Henry’s Farm is a multi-generational small-scale, labor-intensive farming operation using sustainable and environmentally-friendly practices. It is a true family farm. It is not just owned by a family, but is worked by the family – three generations of the family – from Henry’s parents, to his wife and their three children, to assorted brothers and sisters and cousins and nieces and nephews. In addition, we have wonderful farmhands and apprentices.
Henry’s parents, Herman and Marlene Brockman, bought what was to become part of "Henry's Farm" in the 1960s and raised their 6 children there (Henry is the 5th of 6). But even before Henry's Farm was a gleam in the eye, there was a long and deep familial connection to the land.
Herman had grown up on a farm about 100 miles east, and Marlene’s parents and all of her relatives had been peasant farmers in southern Italy for as many generations as anyone can remember. Life was very hard in southern Italy around the turn of the last century, and the family all left for better lives in North and South America. This was one reason Marlene was more than a little worried that her younger son (college educated! multi-lingual!) should decide to come back to the farm to do the sort of back-breaking work that the previous generations had traveled far and wide to escape. But, luckily for all of Henry's customers, the pull of the land was too strong for him to resist.
After many years living in other cultures (Israel, Japan, Nepal, and Japan again), Henry realized that what was important was a simple, honest living that respected the earth and contributed to the health and well-being of others, "be they humans or rabbits, earthworms or soil microbes, oak trees or algae."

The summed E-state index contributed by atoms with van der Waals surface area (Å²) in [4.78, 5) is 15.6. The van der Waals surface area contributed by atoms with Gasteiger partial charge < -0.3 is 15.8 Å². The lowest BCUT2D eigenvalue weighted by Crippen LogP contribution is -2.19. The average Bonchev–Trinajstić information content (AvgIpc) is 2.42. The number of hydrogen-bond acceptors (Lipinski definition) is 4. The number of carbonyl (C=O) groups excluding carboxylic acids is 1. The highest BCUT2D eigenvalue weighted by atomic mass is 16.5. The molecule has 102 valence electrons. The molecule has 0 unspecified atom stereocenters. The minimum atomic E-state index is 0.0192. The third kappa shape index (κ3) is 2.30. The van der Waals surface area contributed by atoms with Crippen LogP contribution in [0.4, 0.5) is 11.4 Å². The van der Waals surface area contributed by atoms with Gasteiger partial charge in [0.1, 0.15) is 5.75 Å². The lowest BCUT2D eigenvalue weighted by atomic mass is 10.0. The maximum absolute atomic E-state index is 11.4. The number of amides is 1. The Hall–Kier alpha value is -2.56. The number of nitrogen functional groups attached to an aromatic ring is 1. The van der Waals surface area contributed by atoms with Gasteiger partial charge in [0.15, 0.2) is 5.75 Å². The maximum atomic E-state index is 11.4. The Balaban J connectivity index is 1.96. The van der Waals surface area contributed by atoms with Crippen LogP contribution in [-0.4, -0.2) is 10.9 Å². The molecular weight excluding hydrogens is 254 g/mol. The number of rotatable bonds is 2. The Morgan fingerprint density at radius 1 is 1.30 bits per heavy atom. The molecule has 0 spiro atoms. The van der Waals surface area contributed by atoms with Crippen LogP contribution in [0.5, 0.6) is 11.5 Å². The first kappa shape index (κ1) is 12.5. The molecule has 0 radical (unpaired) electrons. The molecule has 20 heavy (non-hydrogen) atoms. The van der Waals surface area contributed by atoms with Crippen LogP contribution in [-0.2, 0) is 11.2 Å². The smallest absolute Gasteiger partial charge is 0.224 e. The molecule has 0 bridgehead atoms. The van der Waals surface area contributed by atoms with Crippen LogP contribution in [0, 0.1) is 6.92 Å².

By working the land, Henry is able to be in intimate daily contact with the soil and the seasons -- and with his family. "I became a farmer," Henry states, "because it was the only thing that made sense. I feed my family and other families without hurting the environment; I grow delicious and healthy food for people, and my kids know that when it’s hot, you sweat and when it rains, you get wet."
Henry made the decision to make organic farming his life’s work while still in Japan . That’s where he met his wife, Hiroko, where they were married, and where, in 1990, their first child was born.
When they first came back to the U.S. they lived for a year in New York State where they apprenticed with John Gorzynski, who grows organic vegetables for New York City’s flagship Green Market in Union Square.
Henry was uncertain as to where his farming future would be. Then one day, on a trip back to visit the family back in Congerville, Henry had an epiphany. He stuck a shovel into the earth, just as he had been doing in New York, and turned it over. For a long moment, he stared at the incredibly rich, black, loamy earth. That was it. He knew that this was where he had to be; this was the land he would farm.
And that’s what Henry has been doing since 1993, building the soil, planting hundreds of kinds of vegetables, and enriching the lives of every person who eats them.
|Last Updated ( Monday, 16 June 2008 )|